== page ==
Blender in Electronics:

When you buy a TV or a DVD player you always have a user guide. You are supposed to learn how it works using this guide, but you alos have the device in front of you… Interaction with the instrument is crucial to learn how it works but, what happens if you just have the user guide and you can’t imagine the device? You’re in trouble.
The oscilloscope is a very useful instrument in electrical and electronic engineering labs. It consists of a screen where you can monitor electrical signals in a circuit. Students normally have to learn how an oscillo-scope works before seeing it. This is complicated and the practice sessions take time. With Blender, you can model an oscilloscope and show in a simple way how it works. The advantage of 3D animation is that you are able to control everything in the scene, focusing the attention of the students during the explanation on those details the teacher thinks are the most relevant.
And, of course, this makes science seem more fun.

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Figure 3.

We modeled a virtual lab with an oscilloscope.
We tried to model the environment in a realistic way to mgive the impression of a serious workplace. Textures and lights resembled those found in most real laboratories in universities.
We alternated the 3D environment of the lab with the 2D scene on the screen. To carry out the modeling of the latter, we set the camera for an orthographic view.
In world properties, we set a blanque screen (with no signal on it) as the background texture (see Figure 4) and we added a mesh, this being the signal on the screen.

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Figure 4.

However, we wanted to let the signal appear gradually, so we used a plane with Z-transparency and moved it from one side of the screen to the other. Thus, those parts behind the plane appeared as the background image, and only part of the signal was visible. For the signal we used a halo texture. Its appearance was very close to the image on a real oscilloscope.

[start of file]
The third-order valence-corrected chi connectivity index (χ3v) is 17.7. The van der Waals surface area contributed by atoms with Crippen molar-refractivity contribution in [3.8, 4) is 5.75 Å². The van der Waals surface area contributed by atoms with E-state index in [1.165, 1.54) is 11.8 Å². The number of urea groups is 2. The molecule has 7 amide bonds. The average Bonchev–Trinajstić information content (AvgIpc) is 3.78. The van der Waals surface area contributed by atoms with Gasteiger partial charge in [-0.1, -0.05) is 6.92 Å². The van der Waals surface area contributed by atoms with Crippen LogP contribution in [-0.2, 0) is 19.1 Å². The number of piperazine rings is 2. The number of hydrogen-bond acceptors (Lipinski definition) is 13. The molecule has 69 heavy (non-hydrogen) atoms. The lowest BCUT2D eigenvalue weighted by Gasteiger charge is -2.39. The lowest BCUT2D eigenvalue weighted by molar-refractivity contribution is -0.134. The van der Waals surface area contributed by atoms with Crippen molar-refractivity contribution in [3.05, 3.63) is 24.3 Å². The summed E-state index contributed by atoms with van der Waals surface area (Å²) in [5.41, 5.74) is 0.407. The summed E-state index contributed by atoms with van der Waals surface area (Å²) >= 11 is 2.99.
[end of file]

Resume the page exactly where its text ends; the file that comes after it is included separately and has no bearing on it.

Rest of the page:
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Figure 5.

We thought this might be useful for students in other universities, so we decided to broadcast these videos on YouTube. The number of views and the user com-ments are encouraging; we found there was great interest, especially from Spanish-speaquíng countries (the videos are in Spanish). To watch our videos, just look for user fm-gomezcampos on YouTube. The core of the working team is composed of several professors with wide ex-perience in both research and uni-versity teaching: J. E. Carceller, J. A. Jiménez-Tejada, J. A. López-Villanueva, S. Rodríguez-Bolívar, A. Godoy and myself.

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Figure 6.

We thought they might alos be of interest to other scientists so we submitted our works to some learning conferences, where they were a great success.
And now we thinque it’s time to let the Blender community know what we’re doing in 3D teaching!

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Figure 7.


Special thanks to Monica Zoppé and her great team at the Scientific Visualization Unit in Pisa, Italy (Raluca, Stefano, Ilaria, Maria Antonietta, Claudia, Tiziana and others I did not meet but who alos worked on the same project). I enjoyed meeting these great professionals and wonderful people.